Andros: Well, and it’s also, the thing I love about it is, is the interface is just so simple and it’s really just, you’re seeing people doing amazing stuff.
I mean, to me, part of the thing that makes ticktack great is that it’s kind of what social media was really designed for, where you just see people doing awesome stuff all day long. I
Travis: it’s the first platform that has maybe the ability to create. at the complete average Joe, every person like YouTube, you had to shoot a video and edit it, and then it had to be very good and it had to be perfectly optimized.
Like you’ve got to be very, very skilled to grow YouTube channel. Yeah. In most cases. And, and, and to be successful at it on an ongoing basis, but tick tock, right. They have that duet feature and stuff. It just. Everyone can riff off of everybody else. It’s doing something that no one’s ever done. I it’s, it really is kind of like the ultimate social platform.
Whoa. And it’s open
Justin: for organic. It’s still open for organic reach, which is the big thing that everybody’s, everybody’s on. Because you know, Facebook business pages, you get to reach what, like 2% of your, of your followers when you’ve posted on Facebook. I mean, it’s like you would talk about, you wanna talk about a dead platform.
Travis: what made, what made Snapchat grow is what’s going to kill Snapchat. And that’s the, yeah, the private, private, one-on-one saying that it started with, and then selling out and then collecting data anyways. Like it just. Snapchat should never have been arrival social network. Yeah. It should have stayed an app like it was, it tried to rebrand
Justin: themselves as like an augmented reality company.
Um, I, that’s what I’ve seen recently is that they’re trying to like call themselves a technology company now instead of a social media company. But I think, I think the damage is done. It’s probably bit too late. I’m kind of on you.
Travis: I do think the next big sash social platform, it is some kind of AR. Uh, ecosystem, right?
Andros: Yeah. Maybe, but, but you’ve got to have hardware that’s, that is seamless with your day. You know, like
Travis: I, it’s got, if I have to wear a
Andros: clunky thing on my head,
Travis: I’m not going to do that. Right.
Andros: Well, I to, I need to ask you a question. This relates to tech talk. Uh, one of the, I just read this article, I think it was in wired, where they talk about how tick talk, uh.
Music producers are making small 32nd loops, and if the loop is successful, then they make the song and put it on Spotify. It’s kind of the new way of testing, you know, how something sounds. And so songs have become shorter because of that. Um, but I want to find out from you if, if you have used talk in that same way to test various messages and if you think that’s that kind of thing is going to be more of the norm moving forward.
Travis: You. No, we haven’t. And the part of the reason is because you’ve got to have an audience to be able to test it. And brands just don’t have very much audience right now in tick-tock. So we’re still relying on ads to do, to do that testing pretty much. And it’s just like the reach is so diminished on the other platforms that I think, I think testing organic is a great strategy.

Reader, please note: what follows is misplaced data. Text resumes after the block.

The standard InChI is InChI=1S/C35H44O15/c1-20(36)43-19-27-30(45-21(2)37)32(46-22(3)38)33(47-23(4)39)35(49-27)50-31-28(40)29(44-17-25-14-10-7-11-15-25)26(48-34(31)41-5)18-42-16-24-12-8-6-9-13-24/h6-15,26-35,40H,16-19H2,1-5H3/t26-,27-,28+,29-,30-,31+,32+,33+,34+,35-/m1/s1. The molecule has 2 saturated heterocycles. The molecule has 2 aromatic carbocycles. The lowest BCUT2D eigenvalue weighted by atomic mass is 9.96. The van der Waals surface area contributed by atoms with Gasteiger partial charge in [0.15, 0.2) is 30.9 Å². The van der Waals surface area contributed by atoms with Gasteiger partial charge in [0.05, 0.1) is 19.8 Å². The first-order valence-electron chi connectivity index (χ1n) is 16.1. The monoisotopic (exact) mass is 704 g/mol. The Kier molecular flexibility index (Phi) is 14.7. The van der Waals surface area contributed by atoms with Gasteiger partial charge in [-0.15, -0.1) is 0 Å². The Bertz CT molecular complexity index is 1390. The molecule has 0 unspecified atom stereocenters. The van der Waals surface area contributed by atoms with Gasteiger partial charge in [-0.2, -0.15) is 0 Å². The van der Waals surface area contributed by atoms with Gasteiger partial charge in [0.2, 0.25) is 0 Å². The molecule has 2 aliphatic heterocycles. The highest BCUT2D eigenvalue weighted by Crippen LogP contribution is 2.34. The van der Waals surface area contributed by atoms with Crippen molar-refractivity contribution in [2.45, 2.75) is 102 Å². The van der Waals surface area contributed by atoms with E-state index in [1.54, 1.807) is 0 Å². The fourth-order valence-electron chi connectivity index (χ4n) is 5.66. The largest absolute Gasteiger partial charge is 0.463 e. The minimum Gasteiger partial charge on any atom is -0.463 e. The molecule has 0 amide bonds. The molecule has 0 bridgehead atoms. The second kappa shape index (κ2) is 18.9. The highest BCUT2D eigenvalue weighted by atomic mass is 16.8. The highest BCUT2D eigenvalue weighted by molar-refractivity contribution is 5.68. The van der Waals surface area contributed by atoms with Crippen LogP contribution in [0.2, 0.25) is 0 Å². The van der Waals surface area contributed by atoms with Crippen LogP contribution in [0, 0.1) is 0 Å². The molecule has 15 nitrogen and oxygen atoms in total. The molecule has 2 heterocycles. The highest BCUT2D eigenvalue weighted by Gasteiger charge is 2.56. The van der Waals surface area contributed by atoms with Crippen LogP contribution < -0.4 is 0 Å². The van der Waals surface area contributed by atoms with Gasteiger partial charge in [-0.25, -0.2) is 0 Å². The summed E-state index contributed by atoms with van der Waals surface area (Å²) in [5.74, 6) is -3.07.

And I, I’d say I th I think, I think I had maybe a smart move for a brand to do with their own people. For an agency. It’s a, it’s a tough model to do that.
Andros: Yeah. Yeah. Well, uh, so, uh, so where do you see, I mean, first of all, obviously it seems like Facebook
Travis: is still a relevant
Andros: platform for advertising.
Justin: Uh, has she been banned unless you’ve been banned?
Andros: I’m actually talking clients out of using Facebook now. I feel like this since. To me, the platform is not an integrity, especially with people’s data. I don’t feel, I don’t want to give them business. Um, but you still find it for the time being an effective marketing tool. Can you talk a little bit about that
Justin: and where you see the future of Facebook
For me, Facebook has never been better than it is right now. Yeah. So it’s, the herd is getting thinned right now and, um, it’s more expensive than it’s ever been. And the data though is exponentially richer than it was a year ago, even two years ago. It’s a, it’s like the Facebook has gotten to a point of like, it’s just an omniscient.
Hemophilia. It’s an all-knowing. It’s like God mode now. It’s so, it’s so bad for humanity, but it’s so good for advertising. So we
Andros: could, Berg is a, is a, is a multidimensional, like skin. She has like the most powerful thing in the universe. So.
Travis: That’s all I got. Yeah. Well, hopefully all the money he gives away makes up for it.
Justin: they’ll try bayzos committed to 10 billion to, uh, to fight climate change yesterday. I think it was, but that’s probably, I didn’t read the whole thing, but I think it probably will after he dies though, I would imagine. I don’t know what the stipulations were on that 10 billion.
Andros: He’s living on Mars and Elon Musk is iPhones to him.
Travis: You know, there’s two studies at the, say all we need is a trillion trees. That’s it. I dunno.